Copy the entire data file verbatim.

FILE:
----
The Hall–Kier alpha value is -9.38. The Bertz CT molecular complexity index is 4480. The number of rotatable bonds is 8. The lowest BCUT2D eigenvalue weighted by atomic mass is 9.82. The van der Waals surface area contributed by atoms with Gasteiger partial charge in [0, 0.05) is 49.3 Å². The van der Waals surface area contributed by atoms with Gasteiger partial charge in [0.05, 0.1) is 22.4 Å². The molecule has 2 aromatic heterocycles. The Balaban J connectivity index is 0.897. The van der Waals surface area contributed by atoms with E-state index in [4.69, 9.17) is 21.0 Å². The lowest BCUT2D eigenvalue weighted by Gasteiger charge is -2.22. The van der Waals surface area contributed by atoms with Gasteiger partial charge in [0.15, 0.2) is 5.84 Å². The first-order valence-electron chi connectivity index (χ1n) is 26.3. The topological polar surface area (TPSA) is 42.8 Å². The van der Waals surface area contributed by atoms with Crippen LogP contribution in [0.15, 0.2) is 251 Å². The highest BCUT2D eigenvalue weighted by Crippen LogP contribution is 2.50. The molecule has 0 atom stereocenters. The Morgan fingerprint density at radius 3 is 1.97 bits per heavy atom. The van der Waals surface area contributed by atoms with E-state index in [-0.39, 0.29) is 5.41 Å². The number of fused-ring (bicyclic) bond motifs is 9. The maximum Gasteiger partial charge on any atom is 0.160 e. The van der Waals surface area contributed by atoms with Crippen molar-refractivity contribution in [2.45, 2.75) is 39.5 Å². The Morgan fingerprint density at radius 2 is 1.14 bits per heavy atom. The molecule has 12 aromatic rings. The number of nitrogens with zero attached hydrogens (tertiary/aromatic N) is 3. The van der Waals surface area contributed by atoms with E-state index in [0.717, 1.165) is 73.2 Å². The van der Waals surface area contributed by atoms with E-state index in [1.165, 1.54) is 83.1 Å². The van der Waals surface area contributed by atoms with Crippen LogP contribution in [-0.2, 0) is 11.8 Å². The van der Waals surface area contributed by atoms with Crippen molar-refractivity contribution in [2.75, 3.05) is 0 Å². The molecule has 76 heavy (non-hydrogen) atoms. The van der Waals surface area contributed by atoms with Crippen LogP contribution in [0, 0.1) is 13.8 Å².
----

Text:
The Hall–Kier alpha value is -9.38. The Bertz CT molecular complexity index is 4480. The number of rotatable bonds is 8. The lowest BCUT2D eigenvalue weighted by atomic mass is 9.82. The van der Waals surface area contributed by atoms with Gasteiger partial charge in [0, 0.05) is 49.3 Å². The van der Waals surface area contributed by atoms with Gasteiger partial charge in [0.05, 0.1) is 22.4 Å². The molecule has 2 aromatic heterocycles. The Balaban J connectivity index is 0.897. The van der Waals surface area contributed by atoms with E-state index in [4.69, 9.17) is 21.0 Å². The lowest BCUT2D eigenvalue weighted by Gasteiger charge is -2.22. The van der Waals surface area contributed by atoms with Gasteiger partial charge in [0.15, 0.2) is 5.84 Å². The first-order valence-electron chi connectivity index (χ1n) is 26.3. The topological polar surface area (TPSA) is 42.8 Å². The van der Waals surface area contributed by atoms with Crippen LogP contribution in [0.15, 0.2) is 251 Å². The highest BCUT2D eigenvalue weighted by Crippen LogP contribution is 2.50. The molecule has 0 atom stereocenters. The Morgan fingerprint density at radius 3 is 1.97 bits per heavy atom. The van der Waals surface area contributed by atoms with E-state index in [-0.39, 0.29) is 5.41 Å². The number of fused-ring (bicyclic) bond motifs is 9. The maximum Gasteiger partial charge on any atom is 0.160 e. The van der Waals surface area contributed by atoms with Crippen molar-refractivity contribution in [2.45, 2.75) is 39.5 Å². The Morgan fingerprint density at radius 2 is 1.14 bits per heavy atom. The molecule has 12 aromatic rings. The number of nitrogens with zero attached hydrogens (tertiary/aromatic N) is 3. The van der Waals surface area contributed by atoms with E-state index in [0.717, 1.165) is 73.2 Å². The van der Waals surface area contributed by atoms with E-state index in [1.165, 1.54) is 83.1 Å². The van der Waals surface area contributed by atoms with Crippen LogP contribution in [-0.2, 0) is 11.8 Å². The van der Waals surface area contributed by atoms with Crippen molar-refractivity contribution in [2.75, 3.05) is 0 Å². The molecule has 76 heavy (non-hydrogen) atoms. The van der Waals surface area contributed by atoms with Crippen LogP contribution in [0, 0.1) is 13.8 Å².